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Rotating water container

  1. Sep 20, 2015 #1

    I was recently thinking about a problem which I have no idea how to solve.
    A full water container with volume V is hanged on a rope with length L (mass of the rope is negligible). It then starts to revolute around the point where the rope is hooked (circular motion, circle with radius L) with angular velocity ω.
    Express the water density ρ as a function of V, L, and ω.

    Thanks in advance for any help.
  2. jcsd
  3. Sep 20, 2015 #2
    Is this a homework problem?

  4. Sep 20, 2015 #3
    No, it is not.
    I was just concerned that I have actually no idea how to approach it.
  5. Sep 20, 2015 #4
    OK. Tell us in words what you think will be happening.

  6. Sep 20, 2015 #5
    I suppose the water density will increase as a result of centrifugal force causing the molecules to move closer to one another.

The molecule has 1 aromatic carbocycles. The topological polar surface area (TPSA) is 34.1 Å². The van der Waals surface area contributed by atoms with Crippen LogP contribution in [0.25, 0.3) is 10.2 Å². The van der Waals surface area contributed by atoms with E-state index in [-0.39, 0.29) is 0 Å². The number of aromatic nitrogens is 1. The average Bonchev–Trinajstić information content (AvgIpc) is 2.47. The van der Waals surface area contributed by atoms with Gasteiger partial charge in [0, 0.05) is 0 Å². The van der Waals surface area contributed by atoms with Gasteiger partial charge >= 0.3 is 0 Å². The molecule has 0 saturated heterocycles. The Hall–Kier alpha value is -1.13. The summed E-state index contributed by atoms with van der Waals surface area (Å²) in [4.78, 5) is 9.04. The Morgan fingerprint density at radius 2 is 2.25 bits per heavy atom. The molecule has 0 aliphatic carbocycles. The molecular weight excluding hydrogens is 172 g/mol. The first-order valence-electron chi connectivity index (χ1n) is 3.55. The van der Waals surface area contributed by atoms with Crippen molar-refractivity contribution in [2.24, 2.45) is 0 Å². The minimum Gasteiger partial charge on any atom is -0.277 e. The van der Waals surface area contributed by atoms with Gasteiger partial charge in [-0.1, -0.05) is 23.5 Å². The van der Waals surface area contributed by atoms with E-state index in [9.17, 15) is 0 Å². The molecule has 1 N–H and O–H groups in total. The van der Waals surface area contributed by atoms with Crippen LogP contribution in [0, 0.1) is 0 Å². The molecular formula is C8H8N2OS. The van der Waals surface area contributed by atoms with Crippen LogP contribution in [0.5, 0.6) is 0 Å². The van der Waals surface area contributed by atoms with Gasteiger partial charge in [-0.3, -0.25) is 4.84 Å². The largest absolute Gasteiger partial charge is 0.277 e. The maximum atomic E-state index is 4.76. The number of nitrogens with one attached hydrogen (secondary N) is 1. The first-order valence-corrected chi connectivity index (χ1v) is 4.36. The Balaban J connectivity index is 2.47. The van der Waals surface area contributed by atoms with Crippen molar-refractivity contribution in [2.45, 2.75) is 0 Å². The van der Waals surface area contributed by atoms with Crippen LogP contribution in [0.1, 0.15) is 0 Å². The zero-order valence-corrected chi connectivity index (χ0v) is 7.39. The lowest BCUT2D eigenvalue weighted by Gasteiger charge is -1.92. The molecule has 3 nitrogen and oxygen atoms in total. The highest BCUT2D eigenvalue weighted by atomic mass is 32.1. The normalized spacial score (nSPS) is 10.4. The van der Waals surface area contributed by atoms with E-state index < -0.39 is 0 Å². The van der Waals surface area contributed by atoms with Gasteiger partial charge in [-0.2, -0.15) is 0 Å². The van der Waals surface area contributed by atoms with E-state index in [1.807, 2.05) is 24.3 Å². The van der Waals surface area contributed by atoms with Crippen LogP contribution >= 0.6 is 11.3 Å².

7. Sep 20, 2015 #6
    Water, under a wide variety of conditions, can be considered a non-compressible fluid. If your experiment is to be conducted in this range of conditions then p would simply be the density of water (about 1 gram per cubic centimeter). If your experiment is under more extreme conditions, it would be helpful to know what those conditions are.
  8. Sep 20, 2015 #7
    In general, what interests me here is how to approach the problem of calculating the compression of a fluid in the described situation.
    Can water still be considered non-compressible if the container was, for instance, moving with a linear velocity [tex]L\omega>\frac{1}{4}c[/tex]?
  9. Sep 20, 2015 #8
    Water is slightly compressible. The density of a fluid is related to the pressure on the fluid by
    where β is a physical property of known as the compressibility. You can look up the compressibility of water on Google for room temperature. So, if you can calculate how the pressure is varying spatially as a result of how you are moving the bucket, you can determine how the density is varying. You can determine the pressure variation by applying Newton's second law to the fluid locally.

    In any event, the change in density will typically be very small even in a centrifuge.

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